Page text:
Here are some pictures of the Matsiko Ugandan Kids Choir that will be singing at Antioch this Sunday.
I read a great book on the concept of sin a ways back by Cornelius Plantinga called, Not the Way It’s Supposed to Be.
Plantinga did a great job of talking about the Hebrew concept of “Shalom,” which we translate as “peace.” He argues that our word peace connotes the absence of conflict and doesn’t really convey what shalom means… unity or the way things are supposed to be.
So, in this life where things are broken and messy, there is no shalom. Or, in other words, it’s not the way it’s supposed to be.
I’ve been bumping into a lot of difficult things lately. It is pretty evident that most problems stem from somebody’s sin along the way and result in things not being the way they are supposed to be.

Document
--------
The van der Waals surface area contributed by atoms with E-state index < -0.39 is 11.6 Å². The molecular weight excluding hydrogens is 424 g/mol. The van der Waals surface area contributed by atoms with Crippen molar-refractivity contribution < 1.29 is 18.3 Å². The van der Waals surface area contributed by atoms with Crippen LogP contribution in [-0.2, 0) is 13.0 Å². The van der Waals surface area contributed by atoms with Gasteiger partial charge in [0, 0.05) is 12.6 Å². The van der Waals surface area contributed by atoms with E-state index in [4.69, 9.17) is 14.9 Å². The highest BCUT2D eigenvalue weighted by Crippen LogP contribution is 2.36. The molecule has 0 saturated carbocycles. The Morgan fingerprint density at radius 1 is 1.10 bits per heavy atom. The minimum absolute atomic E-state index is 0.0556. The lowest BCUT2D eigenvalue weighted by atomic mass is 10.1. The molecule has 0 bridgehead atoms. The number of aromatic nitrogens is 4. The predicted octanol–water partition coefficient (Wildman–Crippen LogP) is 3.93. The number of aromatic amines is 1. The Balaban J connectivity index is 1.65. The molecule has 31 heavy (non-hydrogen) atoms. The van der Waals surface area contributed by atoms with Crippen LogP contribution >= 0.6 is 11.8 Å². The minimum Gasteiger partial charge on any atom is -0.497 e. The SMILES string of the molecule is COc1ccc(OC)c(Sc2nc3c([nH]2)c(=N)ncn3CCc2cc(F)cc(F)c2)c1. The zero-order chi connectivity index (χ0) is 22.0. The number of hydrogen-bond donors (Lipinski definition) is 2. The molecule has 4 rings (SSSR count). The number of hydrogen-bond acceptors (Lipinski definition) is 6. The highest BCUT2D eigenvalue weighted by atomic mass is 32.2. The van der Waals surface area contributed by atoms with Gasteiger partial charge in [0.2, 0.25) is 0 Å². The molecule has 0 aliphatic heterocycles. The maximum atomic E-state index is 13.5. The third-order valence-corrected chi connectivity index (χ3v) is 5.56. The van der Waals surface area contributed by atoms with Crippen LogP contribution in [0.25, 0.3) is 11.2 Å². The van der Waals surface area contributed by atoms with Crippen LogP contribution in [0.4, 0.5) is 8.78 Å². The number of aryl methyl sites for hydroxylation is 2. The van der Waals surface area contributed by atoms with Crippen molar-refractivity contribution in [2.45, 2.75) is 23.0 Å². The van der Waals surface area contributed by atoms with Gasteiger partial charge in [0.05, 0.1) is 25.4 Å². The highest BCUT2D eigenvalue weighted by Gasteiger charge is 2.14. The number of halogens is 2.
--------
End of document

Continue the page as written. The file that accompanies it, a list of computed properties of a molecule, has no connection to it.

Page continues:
Here’s the thought… we know what things ought to be like, but we’re faced with things the way they are. There’s a horrible tension in that. The ought and are difference creates a ton of frustration and stress. How come life is so hard? How come that person is like that? Why can’t we all just get along? Why did he do that to his wife? Why is she so selfish?
Do you ever deal with that frustration and stress?
I used to cope with that kind of stuff by getting out into nature… nature has such an amazing calming effect (probably because there are no other messy people around :) Lately, though, it’s harder and harder to find the emotional free space needed to hit the reset button on life and refresh my perspective.